I’ve been gemming up this week on Anglo-Saxon laws. This is because in a few weeks’ time I will be giving a public talk in the nave of Rochester Cathedral on the subject of its remarkable treasure, the Textus Roffensis. This manuscript, produced about 1123, contains amongst other things the only extant copies of the early Kentish laws, including the code of King Æthelberht of Kent (c.600). It also has a copy of King Alfred’s Domboc (after 893), a couple of rulings by King Æthelred, he of the unreadiness (997), and a translation of the great Winchester code of King Cnut (1020-21), the largest single Anglo-Saxon law code.
Today, though, I want to talk about one of the anonymous Anglo-Saxon laws found in the Textus Roffensis, one that I think will become a firm favourite of mine. This code is known as Wifmannes Beweddung (Woman’s Betrothal), and it can be dated to the early part of the eleventh century.
I plan to put a full translation of the law on a future blog, but in the meantime here are some of the key features should you be tempted by the idea of having a historically authentic Anglo-Saxon betrothal. (Are you mad?) I think, however, I should just warn you love birds that, assuming Wifmannes Beweddung reflects actual practice, betrothal/marriage in eleventh-century England had, well ... how to put it now ... a strong economic foundation.
The bridegroom-to-be had to make a promise to the advocate of the bride-to-be (who would have been a male member of her family) that he would maintain her as a man ought to – ‘according to God’s law’. This meant pledging remuneration to those who had brought her up, and proclaiming what exactly he would give her for keepsies should she outlive him.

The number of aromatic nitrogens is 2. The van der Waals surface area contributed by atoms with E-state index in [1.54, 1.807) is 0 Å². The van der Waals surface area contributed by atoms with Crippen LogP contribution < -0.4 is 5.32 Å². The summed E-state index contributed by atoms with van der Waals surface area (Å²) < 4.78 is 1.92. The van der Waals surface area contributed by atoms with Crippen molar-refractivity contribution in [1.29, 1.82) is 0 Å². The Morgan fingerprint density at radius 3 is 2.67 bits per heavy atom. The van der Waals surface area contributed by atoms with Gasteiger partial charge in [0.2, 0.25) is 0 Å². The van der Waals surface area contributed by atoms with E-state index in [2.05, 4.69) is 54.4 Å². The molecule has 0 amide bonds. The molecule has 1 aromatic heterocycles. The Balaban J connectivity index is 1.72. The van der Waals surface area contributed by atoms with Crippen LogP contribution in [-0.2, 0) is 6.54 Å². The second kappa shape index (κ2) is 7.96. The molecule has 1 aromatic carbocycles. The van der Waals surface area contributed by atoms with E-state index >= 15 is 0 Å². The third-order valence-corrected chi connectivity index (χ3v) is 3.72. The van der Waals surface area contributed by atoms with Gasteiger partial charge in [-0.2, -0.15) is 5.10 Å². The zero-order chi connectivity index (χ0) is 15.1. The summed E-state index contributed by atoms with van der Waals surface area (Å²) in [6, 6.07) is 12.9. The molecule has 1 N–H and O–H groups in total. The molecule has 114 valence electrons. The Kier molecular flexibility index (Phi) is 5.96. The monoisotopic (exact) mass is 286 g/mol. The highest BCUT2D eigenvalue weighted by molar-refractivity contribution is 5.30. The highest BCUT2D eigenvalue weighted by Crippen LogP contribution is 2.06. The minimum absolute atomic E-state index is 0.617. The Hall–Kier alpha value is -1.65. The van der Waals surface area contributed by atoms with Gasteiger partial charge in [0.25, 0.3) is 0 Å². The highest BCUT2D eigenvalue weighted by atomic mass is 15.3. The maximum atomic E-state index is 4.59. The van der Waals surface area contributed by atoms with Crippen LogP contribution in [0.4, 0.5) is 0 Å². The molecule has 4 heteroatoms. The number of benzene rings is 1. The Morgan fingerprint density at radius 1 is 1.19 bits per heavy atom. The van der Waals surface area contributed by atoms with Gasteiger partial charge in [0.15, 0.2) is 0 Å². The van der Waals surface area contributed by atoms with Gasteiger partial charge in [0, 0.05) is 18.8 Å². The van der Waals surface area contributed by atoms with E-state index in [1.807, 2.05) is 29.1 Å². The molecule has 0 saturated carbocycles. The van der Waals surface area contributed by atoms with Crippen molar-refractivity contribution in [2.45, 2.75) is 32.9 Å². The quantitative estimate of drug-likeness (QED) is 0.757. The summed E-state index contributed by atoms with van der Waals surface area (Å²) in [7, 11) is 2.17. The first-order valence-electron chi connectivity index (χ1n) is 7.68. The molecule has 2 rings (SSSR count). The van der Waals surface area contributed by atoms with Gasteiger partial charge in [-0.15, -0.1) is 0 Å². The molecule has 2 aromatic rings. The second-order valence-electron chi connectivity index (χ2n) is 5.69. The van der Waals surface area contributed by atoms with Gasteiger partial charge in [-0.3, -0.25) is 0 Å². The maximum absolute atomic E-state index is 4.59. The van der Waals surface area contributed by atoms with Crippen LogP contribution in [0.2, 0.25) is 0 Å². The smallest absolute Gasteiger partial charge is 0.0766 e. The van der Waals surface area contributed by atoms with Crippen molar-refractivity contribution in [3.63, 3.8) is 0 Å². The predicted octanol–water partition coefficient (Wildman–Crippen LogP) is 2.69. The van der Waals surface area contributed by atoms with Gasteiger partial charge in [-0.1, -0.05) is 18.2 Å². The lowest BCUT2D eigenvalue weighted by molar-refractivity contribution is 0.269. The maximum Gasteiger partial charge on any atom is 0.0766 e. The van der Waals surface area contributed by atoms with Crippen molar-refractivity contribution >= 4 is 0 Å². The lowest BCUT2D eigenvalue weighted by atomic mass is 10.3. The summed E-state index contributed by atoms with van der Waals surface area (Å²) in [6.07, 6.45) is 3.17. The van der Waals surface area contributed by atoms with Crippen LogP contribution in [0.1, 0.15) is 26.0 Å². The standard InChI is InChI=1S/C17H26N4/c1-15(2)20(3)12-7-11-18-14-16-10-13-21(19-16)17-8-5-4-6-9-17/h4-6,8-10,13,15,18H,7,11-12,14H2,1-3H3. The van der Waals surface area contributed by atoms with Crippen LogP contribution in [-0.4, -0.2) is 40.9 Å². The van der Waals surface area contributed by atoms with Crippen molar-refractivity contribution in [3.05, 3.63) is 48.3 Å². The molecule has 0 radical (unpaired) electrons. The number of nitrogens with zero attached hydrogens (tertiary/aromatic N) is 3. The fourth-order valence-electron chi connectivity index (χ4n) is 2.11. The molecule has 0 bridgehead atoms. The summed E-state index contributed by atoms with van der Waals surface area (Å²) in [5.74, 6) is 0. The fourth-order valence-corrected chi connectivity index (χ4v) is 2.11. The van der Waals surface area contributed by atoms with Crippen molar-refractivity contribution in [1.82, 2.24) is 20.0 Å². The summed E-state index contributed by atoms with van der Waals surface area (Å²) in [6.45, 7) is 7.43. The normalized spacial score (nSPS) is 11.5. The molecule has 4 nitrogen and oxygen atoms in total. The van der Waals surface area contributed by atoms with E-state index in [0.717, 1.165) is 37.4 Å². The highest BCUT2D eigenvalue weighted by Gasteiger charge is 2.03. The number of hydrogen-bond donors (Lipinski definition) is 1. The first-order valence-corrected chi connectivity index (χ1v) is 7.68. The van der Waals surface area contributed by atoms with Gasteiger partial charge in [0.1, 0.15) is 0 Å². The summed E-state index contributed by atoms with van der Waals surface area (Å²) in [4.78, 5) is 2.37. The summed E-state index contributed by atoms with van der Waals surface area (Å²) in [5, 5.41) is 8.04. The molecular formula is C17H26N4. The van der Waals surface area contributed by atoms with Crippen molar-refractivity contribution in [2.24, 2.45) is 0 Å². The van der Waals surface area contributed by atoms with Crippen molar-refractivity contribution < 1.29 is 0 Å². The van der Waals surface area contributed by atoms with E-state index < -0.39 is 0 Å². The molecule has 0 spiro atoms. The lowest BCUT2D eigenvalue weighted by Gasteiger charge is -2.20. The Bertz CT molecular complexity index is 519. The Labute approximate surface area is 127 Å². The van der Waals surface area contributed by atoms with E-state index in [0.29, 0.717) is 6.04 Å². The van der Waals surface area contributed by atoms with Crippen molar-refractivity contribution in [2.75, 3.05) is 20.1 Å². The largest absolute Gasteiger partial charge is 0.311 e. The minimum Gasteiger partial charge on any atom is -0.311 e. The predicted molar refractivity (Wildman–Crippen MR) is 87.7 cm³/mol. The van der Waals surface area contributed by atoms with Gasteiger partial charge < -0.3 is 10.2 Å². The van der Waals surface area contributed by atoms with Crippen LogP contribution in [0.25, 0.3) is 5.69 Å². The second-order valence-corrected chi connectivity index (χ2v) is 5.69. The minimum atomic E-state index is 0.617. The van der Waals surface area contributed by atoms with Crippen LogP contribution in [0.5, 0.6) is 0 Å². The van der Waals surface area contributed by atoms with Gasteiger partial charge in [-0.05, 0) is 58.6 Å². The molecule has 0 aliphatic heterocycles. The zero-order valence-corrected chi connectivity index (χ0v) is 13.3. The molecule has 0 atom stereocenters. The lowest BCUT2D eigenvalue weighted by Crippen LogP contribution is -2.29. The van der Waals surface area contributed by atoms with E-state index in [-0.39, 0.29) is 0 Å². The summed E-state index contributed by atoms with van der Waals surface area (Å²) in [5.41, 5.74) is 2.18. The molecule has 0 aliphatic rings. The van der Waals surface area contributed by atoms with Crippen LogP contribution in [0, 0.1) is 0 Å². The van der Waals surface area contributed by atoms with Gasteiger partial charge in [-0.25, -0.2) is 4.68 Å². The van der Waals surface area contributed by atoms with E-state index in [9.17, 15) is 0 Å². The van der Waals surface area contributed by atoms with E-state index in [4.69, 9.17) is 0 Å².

The law actually states that the wife was entitled on the death of her husband to half the yrfe. Now, the sense here is she gets half the property, but if you want to be a bit more literal, half the cattle. Now if you really desire to reproduce an Anglo-Saxon betrothal ceremony, I reckon incorporating that into the proceedings might just give you that feeling of authenticity you crave.
There’s more: if a cild (a child) is born to the union, the wife is entitled to all the cattle/property should hubby pop his clogs. This bit’s not much use then if you’re not really into the idea of procreation; and I don’t know whether we should stretch it to cover adoption and surrogacy.
Finally – this is addressed to the bride-to-be – don’t even think of taking all that cattle if you plan to remarry on the demise of your beloved, regardless if you have a wee bairn, or not. (Sorry, I just slipped into my Scottish ancestry there, though another Old English word for child is bearn.)
After all these economic niceties have been established, then the family of the bride-to-be go ahead and arrange with her the betrothal, but not before the advocate or sponsor gets a security of some sort from the groom. (A cow, maybe? A small goat, perhaps?)
Now I know this part might suggest a slight hitch for your engagement plans. No, not the surety bit. Come on, groom-to-be! You can find some way of fulfilling the surety – maybe a guinea pig, or the neighbour’s cat, if you don’t fancy handing over a cow or goat. But what I’m really getting at is the probability that the woman may not need to be present at the betrothal. So ... a betrothal/engagement ceremony without the bride-to-be. Do you want authentic, or not?!
To the bit that really matters – the wedding plans. Wifmannes Beweddung says that the priest has to be involved, because he has to arrange things so that God blesses you in ‘all prosperity’. But what’s particularly important is that he has to find out how closely related you are. Now, it does depend on whose rules of consanguinity you’re going by, but if you happen to be first cousins, there’s no chance. Even a more distant relative might be an issue for the Church. (There were ‘degrees’ of relation forbidden, and these varied throughout the medieval period and in different traditions, but that’s for another time.)
So, there we have it, you would-be Anglo-Saxon betrothal re-enactors. I hope this little taster has whetted your appetite. I promise to provide a full translation of Wifmannes Beweddung in due course. Maybe I should take payments for this, especially if you wish to incorporate it into your engagement celebrations. I could make a killing. I like guinea pigs.